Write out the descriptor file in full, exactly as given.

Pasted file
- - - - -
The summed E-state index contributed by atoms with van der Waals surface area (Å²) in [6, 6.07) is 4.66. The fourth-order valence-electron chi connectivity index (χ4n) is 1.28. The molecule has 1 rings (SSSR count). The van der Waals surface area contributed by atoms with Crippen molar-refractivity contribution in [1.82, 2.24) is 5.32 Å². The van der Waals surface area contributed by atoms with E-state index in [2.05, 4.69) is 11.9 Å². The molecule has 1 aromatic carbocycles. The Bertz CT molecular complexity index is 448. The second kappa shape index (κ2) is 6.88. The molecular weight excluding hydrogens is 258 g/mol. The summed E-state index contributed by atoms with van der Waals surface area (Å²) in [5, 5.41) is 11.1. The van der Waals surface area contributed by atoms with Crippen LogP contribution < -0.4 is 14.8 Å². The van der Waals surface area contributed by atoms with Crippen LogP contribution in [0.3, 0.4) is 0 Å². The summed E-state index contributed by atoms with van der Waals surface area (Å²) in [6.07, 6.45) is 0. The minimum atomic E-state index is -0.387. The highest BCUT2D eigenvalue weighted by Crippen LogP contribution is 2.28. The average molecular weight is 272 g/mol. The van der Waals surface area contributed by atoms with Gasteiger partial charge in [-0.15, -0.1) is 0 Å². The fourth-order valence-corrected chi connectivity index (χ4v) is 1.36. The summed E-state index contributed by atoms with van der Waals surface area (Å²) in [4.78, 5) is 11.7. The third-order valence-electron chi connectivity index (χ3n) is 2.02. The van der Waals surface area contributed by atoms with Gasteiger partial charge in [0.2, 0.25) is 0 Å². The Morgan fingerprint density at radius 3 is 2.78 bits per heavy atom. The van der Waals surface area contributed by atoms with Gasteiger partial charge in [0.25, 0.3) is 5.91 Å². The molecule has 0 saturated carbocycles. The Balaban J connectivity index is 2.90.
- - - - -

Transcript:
The summed E-state index contributed by atoms with van der Waals surface area (Å²) in [6, 6.07) is 4.66. The fourth-order valence-electron chi connectivity index (χ4n) is 1.28. The molecule has 1 rings (SSSR count). The van der Waals surface area contributed by atoms with Crippen molar-refractivity contribution in [1.82, 2.24) is 5.32 Å². The van der Waals surface area contributed by atoms with E-state index in [2.05, 4.69) is 11.9 Å². The molecule has 1 aromatic carbocycles. The Bertz CT molecular complexity index is 448. The second kappa shape index (κ2) is 6.88. The molecular weight excluding hydrogens is 258 g/mol. The summed E-state index contributed by atoms with van der Waals surface area (Å²) in [5, 5.41) is 11.1. The van der Waals surface area contributed by atoms with Crippen LogP contribution < -0.4 is 14.8 Å². The van der Waals surface area contributed by atoms with Crippen LogP contribution in [0.3, 0.4) is 0 Å². The summed E-state index contributed by atoms with van der Waals surface area (Å²) in [6.07, 6.45) is 0. The minimum atomic E-state index is -0.387. The highest BCUT2D eigenvalue weighted by Crippen LogP contribution is 2.28. The average molecular weight is 272 g/mol. The van der Waals surface area contributed by atoms with Gasteiger partial charge in [-0.15, -0.1) is 0 Å². The fourth-order valence-corrected chi connectivity index (χ4v) is 1.36. The summed E-state index contributed by atoms with van der Waals surface area (Å²) in [4.78, 5) is 11.7. The third-order valence-electron chi connectivity index (χ3n) is 2.02. The van der Waals surface area contributed by atoms with Gasteiger partial charge in [0.2, 0.25) is 0 Å². The Morgan fingerprint density at radius 3 is 2.78 bits per heavy atom. The van der Waals surface area contributed by atoms with Gasteiger partial charge in [0.25, 0.3) is 5.91 Å². The molecule has 0 saturated carbocycles. The Balaban J connectivity index is 2.90.